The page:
Jethro, the High Priest of Midian, was one of the most important advisors to the King of Midian. Because of his stature and his wisdom, which surpassed that of all the wise men in Egypt, Pharaoh befriended Jethro and designated him to serve as one of Pharaoh’s closest counselors. Even though Jethro’s compassionate advice was often rejected, Pharaoh was still close to him, and Jethro was respected by all in Pharaoh’s palace. Despite Pharaoh’s ambivalence, Jethro continued to travel from Midian to Egypt whenever the opportunity presented itself because of the central importance of Egypt and Pharaoh in those days.

When Moses fled from Pharaoh and arrived in Midian, he came to Jethro’s house. Jethro was told by Moses that he was a refugee pursued by Pharaoh, and hid him in his home for several years as the agents of Pharaoh searched for Moses throughout the ancient Near East.

During the time that Jethro harbored Moses, he learned much about Moses’ origins, about his family back in Egypt, and about the people of Israel who were crying out from oppression and who thirsted for redemption. He also learned from Moses to recognize the one G-d of Israel, after he had already rejected the false gods of Midian.

Whenever Jethro went to Egypt, he would seek out the family of Moses, secretly visiting with Amram, the father of Moses, and other family members. When Jethro sought to marry off one of his seven daughters, because of his respect for the Israelites, he was determined to marry her off to a member of this nation, descendants of Abraham, Isaac and Jacob, who were now subjugated by Pharaoh, King of Egypt.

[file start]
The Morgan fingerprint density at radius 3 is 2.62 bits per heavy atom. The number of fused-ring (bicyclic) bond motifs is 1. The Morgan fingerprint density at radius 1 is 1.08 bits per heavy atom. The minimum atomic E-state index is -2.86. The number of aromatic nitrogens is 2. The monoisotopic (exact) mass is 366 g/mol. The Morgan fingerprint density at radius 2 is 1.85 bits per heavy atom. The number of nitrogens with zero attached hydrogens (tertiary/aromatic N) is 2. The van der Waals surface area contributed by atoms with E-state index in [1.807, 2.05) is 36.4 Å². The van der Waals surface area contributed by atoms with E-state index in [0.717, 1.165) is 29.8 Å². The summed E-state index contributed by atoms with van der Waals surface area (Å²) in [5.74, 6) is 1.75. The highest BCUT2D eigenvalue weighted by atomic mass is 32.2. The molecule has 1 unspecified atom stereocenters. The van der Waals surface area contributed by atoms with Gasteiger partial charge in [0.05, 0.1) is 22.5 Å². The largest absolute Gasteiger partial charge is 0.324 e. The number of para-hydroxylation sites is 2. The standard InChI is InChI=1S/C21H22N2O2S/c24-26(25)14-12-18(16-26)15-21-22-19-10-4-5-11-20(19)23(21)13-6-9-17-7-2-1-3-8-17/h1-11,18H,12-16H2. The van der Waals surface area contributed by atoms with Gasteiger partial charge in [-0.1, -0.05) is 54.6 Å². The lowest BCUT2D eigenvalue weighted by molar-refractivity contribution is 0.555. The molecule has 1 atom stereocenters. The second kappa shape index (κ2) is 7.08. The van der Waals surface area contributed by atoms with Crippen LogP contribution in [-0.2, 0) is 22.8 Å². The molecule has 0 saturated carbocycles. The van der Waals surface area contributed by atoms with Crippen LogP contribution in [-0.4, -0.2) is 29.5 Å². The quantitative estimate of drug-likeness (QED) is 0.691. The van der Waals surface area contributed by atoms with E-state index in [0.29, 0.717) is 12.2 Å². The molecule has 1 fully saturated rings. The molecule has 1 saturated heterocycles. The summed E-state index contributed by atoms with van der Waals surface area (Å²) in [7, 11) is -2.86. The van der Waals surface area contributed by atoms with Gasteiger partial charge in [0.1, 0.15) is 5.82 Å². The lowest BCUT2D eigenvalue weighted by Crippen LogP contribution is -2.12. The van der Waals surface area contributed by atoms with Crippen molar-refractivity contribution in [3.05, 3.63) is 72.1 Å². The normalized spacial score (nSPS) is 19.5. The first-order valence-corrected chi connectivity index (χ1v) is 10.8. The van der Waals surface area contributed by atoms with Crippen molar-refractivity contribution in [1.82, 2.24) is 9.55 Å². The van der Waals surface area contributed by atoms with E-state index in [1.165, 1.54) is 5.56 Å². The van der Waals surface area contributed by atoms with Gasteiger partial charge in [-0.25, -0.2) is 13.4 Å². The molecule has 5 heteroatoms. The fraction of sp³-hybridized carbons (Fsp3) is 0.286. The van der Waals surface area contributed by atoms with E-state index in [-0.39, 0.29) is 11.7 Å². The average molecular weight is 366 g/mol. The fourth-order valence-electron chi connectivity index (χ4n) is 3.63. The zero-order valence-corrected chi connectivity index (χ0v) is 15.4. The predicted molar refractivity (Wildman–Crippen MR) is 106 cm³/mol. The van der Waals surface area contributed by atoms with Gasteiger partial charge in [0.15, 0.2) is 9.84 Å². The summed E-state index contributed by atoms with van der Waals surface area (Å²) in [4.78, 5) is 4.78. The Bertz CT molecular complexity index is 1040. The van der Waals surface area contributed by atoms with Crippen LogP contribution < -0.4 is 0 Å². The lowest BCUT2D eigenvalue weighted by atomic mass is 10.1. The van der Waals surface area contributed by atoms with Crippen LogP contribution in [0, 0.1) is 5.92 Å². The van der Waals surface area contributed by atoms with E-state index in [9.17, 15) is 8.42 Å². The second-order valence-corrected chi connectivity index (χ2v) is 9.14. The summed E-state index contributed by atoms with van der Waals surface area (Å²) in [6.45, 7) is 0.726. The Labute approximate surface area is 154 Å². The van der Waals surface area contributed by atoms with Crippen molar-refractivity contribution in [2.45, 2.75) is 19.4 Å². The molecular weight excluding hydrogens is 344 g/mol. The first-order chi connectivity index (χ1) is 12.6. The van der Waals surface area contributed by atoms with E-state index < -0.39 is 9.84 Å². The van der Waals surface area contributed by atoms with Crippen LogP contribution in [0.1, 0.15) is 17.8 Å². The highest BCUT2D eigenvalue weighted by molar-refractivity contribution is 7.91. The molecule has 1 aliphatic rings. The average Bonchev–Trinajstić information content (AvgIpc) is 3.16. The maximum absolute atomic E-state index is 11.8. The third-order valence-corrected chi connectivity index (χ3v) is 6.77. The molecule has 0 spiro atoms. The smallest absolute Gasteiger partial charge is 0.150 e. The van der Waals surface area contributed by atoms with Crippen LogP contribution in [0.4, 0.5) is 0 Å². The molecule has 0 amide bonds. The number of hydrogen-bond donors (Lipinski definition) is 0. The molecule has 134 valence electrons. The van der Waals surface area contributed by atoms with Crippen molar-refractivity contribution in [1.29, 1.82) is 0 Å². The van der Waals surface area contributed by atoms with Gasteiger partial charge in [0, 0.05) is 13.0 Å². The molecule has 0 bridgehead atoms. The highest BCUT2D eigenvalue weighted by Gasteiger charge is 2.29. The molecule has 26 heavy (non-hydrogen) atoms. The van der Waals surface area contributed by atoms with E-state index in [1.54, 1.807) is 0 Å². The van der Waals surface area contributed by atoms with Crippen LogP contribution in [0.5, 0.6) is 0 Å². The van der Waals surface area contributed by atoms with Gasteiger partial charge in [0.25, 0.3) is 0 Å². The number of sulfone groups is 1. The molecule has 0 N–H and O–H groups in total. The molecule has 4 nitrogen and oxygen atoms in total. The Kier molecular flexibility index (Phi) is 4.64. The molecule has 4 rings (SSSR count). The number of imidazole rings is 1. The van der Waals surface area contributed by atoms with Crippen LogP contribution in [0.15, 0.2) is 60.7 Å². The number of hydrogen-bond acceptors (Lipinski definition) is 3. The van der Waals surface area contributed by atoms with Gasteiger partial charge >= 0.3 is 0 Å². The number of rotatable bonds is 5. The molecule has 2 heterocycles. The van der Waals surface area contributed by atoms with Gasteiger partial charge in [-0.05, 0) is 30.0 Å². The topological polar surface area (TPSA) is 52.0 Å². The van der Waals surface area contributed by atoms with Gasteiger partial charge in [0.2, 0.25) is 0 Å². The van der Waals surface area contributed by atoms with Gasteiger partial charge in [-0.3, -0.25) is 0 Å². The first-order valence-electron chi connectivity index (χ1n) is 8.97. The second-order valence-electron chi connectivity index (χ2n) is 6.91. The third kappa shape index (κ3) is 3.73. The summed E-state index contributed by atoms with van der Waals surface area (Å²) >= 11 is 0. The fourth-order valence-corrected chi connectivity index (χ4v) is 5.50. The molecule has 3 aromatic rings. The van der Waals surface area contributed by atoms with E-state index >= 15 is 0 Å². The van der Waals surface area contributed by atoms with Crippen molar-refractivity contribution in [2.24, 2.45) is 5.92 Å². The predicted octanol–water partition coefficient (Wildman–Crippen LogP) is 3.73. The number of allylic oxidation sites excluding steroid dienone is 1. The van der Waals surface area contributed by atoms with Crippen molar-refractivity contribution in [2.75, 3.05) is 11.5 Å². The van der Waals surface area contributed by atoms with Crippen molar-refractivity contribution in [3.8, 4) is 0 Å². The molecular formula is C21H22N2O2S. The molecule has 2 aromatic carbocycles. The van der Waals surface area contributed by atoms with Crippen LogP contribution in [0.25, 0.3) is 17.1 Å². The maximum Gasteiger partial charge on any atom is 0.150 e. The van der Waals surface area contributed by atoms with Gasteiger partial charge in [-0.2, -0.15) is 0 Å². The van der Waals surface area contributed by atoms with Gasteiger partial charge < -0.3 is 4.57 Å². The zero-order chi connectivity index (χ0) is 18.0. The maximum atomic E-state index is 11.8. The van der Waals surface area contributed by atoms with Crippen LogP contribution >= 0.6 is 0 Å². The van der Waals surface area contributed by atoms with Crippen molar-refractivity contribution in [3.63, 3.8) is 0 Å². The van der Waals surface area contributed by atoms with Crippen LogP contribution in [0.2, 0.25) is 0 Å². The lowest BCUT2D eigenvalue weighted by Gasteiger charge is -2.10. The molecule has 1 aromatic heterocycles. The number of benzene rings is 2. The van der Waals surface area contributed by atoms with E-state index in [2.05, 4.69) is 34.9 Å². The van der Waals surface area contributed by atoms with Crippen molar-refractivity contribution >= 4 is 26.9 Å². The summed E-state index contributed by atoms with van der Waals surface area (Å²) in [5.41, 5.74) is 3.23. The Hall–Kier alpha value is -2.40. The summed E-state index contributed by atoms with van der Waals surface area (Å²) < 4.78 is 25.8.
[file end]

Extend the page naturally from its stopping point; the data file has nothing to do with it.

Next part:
As his future son-in-law, Jethro chose one of the descendants of the family of the fabled Joseph. Jethro’s daughter gave birth to a female child who eventually married Elazar the son of Aaron. But the people of Israel began to ridicule Aaron for accepting a Midianite woman as a wife for his son Elazar. Despite the ridicule, Elazar and Jethro’s granddaughter married and had a child whom they called by the Egyptian name Panchas.

The people viewed this child as an “alien root” in the midst of the vineyard of Israel. They would say of the child, “His mother is Midianite and he himself is an Egyptian.”

When Pinchas performed his act of zealotry, the people of Israel got on his case again and said, “He does not come from noble stock. He is a Midianite. He is an Egyptian, the son of the Puti, and killed the exalted prince of Israel. Of course he is not a Kohain and was never worthy of being one. After all, his mother is a convert, who is forbidden to marry a Kohain. That is why he was not made a Kohain to begin with, since he cannot achieve atonement for the people of Israel. If Pinchas would serve, he would more likely arouse G-d’s wrath, jealousy and anger.”

The people were therefore taken aback when G-d announced to Moses that, “Pinchas, the son of Elazar, the son of Aaron the Kohain, turned back My wrath from upon the Children of Israel when he zealously avenged Me among them so I did not consume the Children of Israel in My vengeance. Behold I give him My Covenant of Peace.”

It doesn’t matter what the people think. The Al-mighty, who is able to see the inner-essence of the human being, changed his name. By adding one letter, yud, from the name of G-d Himself, his name became Pinchas. He was no longer to be called Panchas, the Egyptian.